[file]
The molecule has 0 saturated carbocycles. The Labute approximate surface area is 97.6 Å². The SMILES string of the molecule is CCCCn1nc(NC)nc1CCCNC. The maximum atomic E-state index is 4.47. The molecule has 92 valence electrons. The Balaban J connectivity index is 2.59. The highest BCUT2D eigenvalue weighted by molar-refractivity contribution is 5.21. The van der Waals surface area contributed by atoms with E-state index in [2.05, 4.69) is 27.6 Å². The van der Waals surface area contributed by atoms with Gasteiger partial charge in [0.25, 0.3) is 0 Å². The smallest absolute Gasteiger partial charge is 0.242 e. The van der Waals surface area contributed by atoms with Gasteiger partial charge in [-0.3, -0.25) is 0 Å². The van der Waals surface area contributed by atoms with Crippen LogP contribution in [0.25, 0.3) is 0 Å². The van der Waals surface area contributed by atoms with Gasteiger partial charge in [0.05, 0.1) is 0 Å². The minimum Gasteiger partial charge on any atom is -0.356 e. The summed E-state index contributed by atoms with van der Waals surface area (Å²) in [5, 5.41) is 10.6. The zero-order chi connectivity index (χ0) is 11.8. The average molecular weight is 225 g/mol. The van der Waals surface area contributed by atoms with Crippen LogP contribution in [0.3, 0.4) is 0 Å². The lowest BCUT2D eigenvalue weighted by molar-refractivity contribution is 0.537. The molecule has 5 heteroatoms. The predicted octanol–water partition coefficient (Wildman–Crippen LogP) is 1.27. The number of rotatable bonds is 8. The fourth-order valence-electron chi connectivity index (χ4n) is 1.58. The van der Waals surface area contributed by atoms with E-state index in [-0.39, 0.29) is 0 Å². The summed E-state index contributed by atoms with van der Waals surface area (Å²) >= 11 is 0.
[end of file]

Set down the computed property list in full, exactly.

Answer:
The molecule has 0 saturated carbocycles. The Labute approximate surface area is 97.6 Å². The SMILES string of the molecule is CCCCn1nc(NC)nc1CCCNC. The maximum atomic E-state index is 4.47. The molecule has 92 valence electrons. The Balaban J connectivity index is 2.59. The highest BCUT2D eigenvalue weighted by molar-refractivity contribution is 5.21. The van der Waals surface area contributed by atoms with E-state index in [2.05, 4.69) is 27.6 Å². The van der Waals surface area contributed by atoms with Gasteiger partial charge in [0.25, 0.3) is 0 Å². The smallest absolute Gasteiger partial charge is 0.242 e. The van der Waals surface area contributed by atoms with Gasteiger partial charge in [-0.3, -0.25) is 0 Å². The van der Waals surface area contributed by atoms with Crippen LogP contribution in [0.25, 0.3) is 0 Å². The van der Waals surface area contributed by atoms with Gasteiger partial charge in [0.05, 0.1) is 0 Å². The minimum Gasteiger partial charge on any atom is -0.356 e. The summed E-state index contributed by atoms with van der Waals surface area (Å²) in [5, 5.41) is 10.6. The zero-order chi connectivity index (χ0) is 11.8. The average molecular weight is 225 g/mol. The van der Waals surface area contributed by atoms with Crippen LogP contribution in [0.3, 0.4) is 0 Å². The lowest BCUT2D eigenvalue weighted by molar-refractivity contribution is 0.537. The molecule has 5 heteroatoms. The predicted octanol–water partition coefficient (Wildman–Crippen LogP) is 1.27. The number of rotatable bonds is 8. The fourth-order valence-electron chi connectivity index (χ4n) is 1.58. The van der Waals surface area contributed by atoms with E-state index in [-0.39, 0.29) is 0 Å². The summed E-state index contributed by atoms with van der Waals surface area (Å²) >= 11 is 0.